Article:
Interview with Adam C. MacDonald

Where did you grow up, and how did this influence your writing?
I grew up on Lewis, in the Western Isles of Scotland. It is an old place, for good and bad. It is a place where everyone knows everyone, where the sense of community is a comfort to get you through the coldest, stormiest winters. Yes, it can be slow to catch up to the rest of the country on technological and societal improvements but despite those few drawbacks, I adore that island with all my heart. It has given me a great appreciation for people over things, and that is something I have constantly in the back of my mind when I am writing.
What are you working on next?
I'm working on a story which will become my first published novel. I am bad for getting carried away with the plot bunnies and working on other side projects; however, I'm trying hard to keep focused on my main one. It is my first proper attempt at realist fiction and tells the story of a woman taking stock of her life on her thirtieth birthday, and of her three younger sisters, whose lives are already far more organised and fulfilled. However, as she stars to panic about the direction in which she's heading, each sister feels her world fall apart around her, and tries to piece it back together before anyone realises she's struggling.
Who are your favorite authors?
I have a few favourite authors whose works I enjoy for different reasons. My favourite has for a long time been Ernest Hemingway. His prose is crisp and pure, as though every word is chosen with precision. I can enjoy good writing even when the plot leaves something to be desired but when the story is also well-crafted, each book can feel like a work of staggering beauty. My love for Douglas Adams is similar; his turn of phrase excites something inside me like no other writer. Hitchhiker remains my favourite book of all time. Getting away from the prosaic praise, I have a dear fondness for Haruki Murakami. His worlds are rich and imaginative, but he can so often find the subtle wonder in the mundanity of life. If we get into pure storytelling, I will gladly read almost anything Stephen King or Jonas Jonasson ever write.
How do you discover the ebooks you read?
Largely through Twitter, though I was late to the Goodreads train and it's a wonderful place for finding new books. I am also friends with many avid readers and they often come through with great recommendations.
Do you remember the first story you ever read, and the impact it had on you?
I don't remember the first story, but there are a few books I read as a child which have lodged themselves in my memory. I distinctly recall reading a Shakespeare for children book in early primary school, which was essentially a few plays edited down and written with a simpler translation to modern English. My teacher took the book off me and gave me a copy of the proper text. It was too advanced for me but I gained more from reading that version than I ever would have from the other one.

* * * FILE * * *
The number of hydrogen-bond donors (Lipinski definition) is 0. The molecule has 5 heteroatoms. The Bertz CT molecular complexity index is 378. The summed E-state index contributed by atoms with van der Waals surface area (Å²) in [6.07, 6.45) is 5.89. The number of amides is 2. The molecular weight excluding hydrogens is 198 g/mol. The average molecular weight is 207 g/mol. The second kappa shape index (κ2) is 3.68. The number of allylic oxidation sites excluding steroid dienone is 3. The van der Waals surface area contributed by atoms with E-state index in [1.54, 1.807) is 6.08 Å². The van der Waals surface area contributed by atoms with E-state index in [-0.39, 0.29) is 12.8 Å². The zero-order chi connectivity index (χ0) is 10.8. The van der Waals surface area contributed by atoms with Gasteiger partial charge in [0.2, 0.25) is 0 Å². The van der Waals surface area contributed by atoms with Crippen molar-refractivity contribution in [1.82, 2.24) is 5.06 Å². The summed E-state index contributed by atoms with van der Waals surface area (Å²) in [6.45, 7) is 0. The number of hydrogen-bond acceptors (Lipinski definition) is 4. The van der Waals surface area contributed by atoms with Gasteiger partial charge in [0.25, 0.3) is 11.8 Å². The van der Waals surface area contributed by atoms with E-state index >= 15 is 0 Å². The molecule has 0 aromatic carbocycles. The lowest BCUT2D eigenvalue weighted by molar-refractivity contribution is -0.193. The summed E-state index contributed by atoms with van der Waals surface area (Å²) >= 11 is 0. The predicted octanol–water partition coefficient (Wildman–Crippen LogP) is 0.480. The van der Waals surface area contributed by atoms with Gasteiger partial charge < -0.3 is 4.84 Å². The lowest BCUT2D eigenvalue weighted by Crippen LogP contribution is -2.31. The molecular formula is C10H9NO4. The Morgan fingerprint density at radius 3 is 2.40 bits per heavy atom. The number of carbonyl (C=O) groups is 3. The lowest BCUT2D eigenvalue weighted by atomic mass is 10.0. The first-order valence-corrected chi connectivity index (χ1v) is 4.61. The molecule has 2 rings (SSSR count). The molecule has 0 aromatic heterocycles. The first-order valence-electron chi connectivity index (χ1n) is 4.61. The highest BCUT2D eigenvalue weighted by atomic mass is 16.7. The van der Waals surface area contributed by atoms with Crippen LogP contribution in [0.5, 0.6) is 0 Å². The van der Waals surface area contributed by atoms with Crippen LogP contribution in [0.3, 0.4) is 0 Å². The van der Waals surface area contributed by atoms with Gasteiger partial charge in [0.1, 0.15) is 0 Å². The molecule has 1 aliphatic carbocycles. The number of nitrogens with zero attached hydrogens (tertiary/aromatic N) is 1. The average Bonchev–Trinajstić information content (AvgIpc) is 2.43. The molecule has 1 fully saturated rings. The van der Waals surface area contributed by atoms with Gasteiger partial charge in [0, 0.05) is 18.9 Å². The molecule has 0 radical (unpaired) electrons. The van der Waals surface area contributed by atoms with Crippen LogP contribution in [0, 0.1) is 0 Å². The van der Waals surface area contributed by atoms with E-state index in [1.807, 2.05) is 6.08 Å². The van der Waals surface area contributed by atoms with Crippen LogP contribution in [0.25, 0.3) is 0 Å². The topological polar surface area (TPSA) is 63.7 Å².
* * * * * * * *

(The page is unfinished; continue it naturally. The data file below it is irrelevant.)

What's the story behind your latest book?
My main character, Katie, has just turned thirty. She is the oldest person on her team at work, she shares a flat with a friend from her university days and she is single. None of those things bothers her; indeed, she enjoys her life. However, when she compares her lot to that of her sisters, she finds herself wanting more. The other three are all younger, but all are married, living with their partner, and in a solid profession.

Katie does not realise, however, that her sisters look at her life with similar envy. Whether they are stuck in a job they hate, with a partner they no longer love, or in a lie they cannot un-tell, each of them feels the thin walls of their perfect lives being slowly cracked and chipped, and none of them knows what to do when they fall.

The plot has gone through so many revisions I can't actually pinpoint where any particular part of it originated. The genesis of the book, if not the story, was in my desire to write a realist work of fiction. I too easily get distracted and fall into the habit of writing fantasy and science fiction; this was my attempt to prove to myself I could write something else.
Do you remember the first story you ever wrote?
Alas, no, but I can probably tell you when I wrote it. From the moment I was able to form words with a pencil I loved the idea of writing; I was the annoying kid in class who asked for several extra sheets of paper because I was never going to be able to wrap up my story in the space provided. I wrote at every opportunity in primary, which I attribute to my wonderful mother putting books in front of my face to keep my occupied even before I could read.
What is your e-reading device of choice?
The Kindle app on my iPhone. I suffer from migraines and something about the screen on real Kindles just goes for me. The app is nice and fluid, though.
How do you approach cover design?
I approach design of any kind with great fear and trepidation. I am handy in a few ways but I am less than useless when it comes to any kind of image editing software. I will leave the practical side to the professionals. From a purely aesthetic viewpoint, I prefer simple or clever covers. I have never been a fan of using real models on cover art but will grant that some who have gone that route have come up with amazing designs. I like uniformity across a series: one of the spine designs on my copy of the Hitchhiker's Guide series is slightly misaligned with its brethren and it annoys me.
What inspires you to get out of bed each day?
I love living where I do. Walking to work in the morning, going for a pint, sitting in the Necropolis to write: I love being in Scotland and conversing with other people, be that a brief exchange over the counter at Starbucks or a debate in the pub.
Published 2017-02-14.
Smashwords Interviews are created by the profiled author, publisher or reader.